The Secret in Their Eyes (Spanish: El secreto de sus ojos) is a 2009 Argentine crime thriller film directed, produced and edited by Juan José Campanella and written by Eduardo Sacheri and Campanella, based on Sacheri’s novel La pregunta de sus ojos (The Question in Their Eyes). The film, a joint production of Argentine and Spanish companies, stars Ricardo Darín and Soledad Villamil. The story unearths the buried romance between a retired judiciary employee and a judge who worked together a quarter century ago. They recount their efforts on an unsolved 1974 rape and murder that is an obsession not only for them, but for the victim’s husband and the killer. The double setting frames the period of Argentina’s Dirty War (1974–1983), a violent time when criminality often went unpunished. I really enjoyed the movie and especially the ending. The music was written by Federico Jusid and Emilio Kauderer.
The opening theme “Her eyes” is just stunning; it’s so much more than a simple film music cue… it tells me a story in less than two minutes… actually, it lets me build a story from the sadness and questions this brilliant string and piano theme asks me. This piece is just as intense, fulfilling, revealing and shattering the look in the eyes of a special person, that look that tell you that there’s a lot more hiding behind those eyes.
Then comes “The doubt” which is even more beautiful, an explosion of orchestral wonder that just leaves me speechless. I feel the tear inducing intensity of the story and I feel the entire weight of what happened as it presses down on me. You don’t need more than a few well played instruments to create a storm of feelings. The composers went all in here and the result is marvelous. I can feel all their passion in the little cue of the same name and once I believe the composers there’s no way this score won’t go straight to my heart. It’s all in the main theme which plays the honest and diluted pain that 15 years have tried to heal.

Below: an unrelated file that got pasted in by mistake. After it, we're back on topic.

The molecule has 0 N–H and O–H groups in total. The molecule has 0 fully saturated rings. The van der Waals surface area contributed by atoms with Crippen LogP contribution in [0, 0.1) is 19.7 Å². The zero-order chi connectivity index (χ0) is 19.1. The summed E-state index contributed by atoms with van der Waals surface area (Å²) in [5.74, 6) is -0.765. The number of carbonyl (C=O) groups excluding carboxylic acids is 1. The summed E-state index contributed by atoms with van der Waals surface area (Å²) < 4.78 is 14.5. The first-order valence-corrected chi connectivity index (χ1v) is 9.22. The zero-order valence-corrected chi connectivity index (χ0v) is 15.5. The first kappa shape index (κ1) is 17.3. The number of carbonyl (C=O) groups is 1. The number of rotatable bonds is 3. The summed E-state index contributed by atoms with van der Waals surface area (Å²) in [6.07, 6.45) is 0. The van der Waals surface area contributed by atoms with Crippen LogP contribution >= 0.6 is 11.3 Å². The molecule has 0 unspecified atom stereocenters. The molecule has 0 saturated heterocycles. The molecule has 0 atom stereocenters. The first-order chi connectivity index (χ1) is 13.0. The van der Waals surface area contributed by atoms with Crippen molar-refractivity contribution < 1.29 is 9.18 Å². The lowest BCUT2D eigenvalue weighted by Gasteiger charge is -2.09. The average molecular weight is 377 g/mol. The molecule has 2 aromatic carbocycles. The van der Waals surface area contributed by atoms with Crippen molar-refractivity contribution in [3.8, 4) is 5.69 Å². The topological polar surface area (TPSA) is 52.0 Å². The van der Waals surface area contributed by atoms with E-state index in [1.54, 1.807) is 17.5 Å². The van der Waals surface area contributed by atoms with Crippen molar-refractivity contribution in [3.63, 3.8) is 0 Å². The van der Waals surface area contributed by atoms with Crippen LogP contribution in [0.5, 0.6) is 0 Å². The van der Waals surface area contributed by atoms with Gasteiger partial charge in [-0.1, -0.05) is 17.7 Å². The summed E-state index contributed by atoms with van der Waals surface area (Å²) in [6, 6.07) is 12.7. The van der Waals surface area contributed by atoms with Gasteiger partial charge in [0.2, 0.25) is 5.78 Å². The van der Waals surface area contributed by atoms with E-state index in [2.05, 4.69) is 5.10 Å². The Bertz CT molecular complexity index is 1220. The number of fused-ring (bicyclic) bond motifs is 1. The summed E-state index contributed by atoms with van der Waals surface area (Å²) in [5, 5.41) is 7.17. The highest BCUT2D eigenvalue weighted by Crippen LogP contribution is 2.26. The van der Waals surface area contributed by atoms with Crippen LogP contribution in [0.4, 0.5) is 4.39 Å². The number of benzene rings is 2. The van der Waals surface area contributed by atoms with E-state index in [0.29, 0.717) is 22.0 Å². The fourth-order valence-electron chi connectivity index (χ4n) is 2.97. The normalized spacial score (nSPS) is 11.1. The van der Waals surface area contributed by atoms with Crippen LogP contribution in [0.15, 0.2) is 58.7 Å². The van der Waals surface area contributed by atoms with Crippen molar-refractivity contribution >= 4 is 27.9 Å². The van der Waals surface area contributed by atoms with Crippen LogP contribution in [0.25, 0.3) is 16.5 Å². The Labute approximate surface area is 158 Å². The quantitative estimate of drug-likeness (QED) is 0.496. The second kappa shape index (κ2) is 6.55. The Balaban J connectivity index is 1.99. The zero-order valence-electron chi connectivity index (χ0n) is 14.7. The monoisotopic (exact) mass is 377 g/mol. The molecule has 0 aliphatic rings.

I love how the score balances the emotions and feels very real in the way it navigates the human soul affected by painful memories and doubts. The music is honest and I can relate to many moments. Nothing feels exaggerated or forced and sometimes the quieter moments tell me even more than the ones that choke me with emotion. What’s even better is that the music vividly brings back the images from the movie to my mind. In the end, that’s the most important thing a film score can do.
Cue rating: 87 / 100
Total minutes of excellence: 20 / 47
Album excellence: 42%
The Train Leaves
The Bad News
Unwrapping the Truth
The Doubt (Reprise)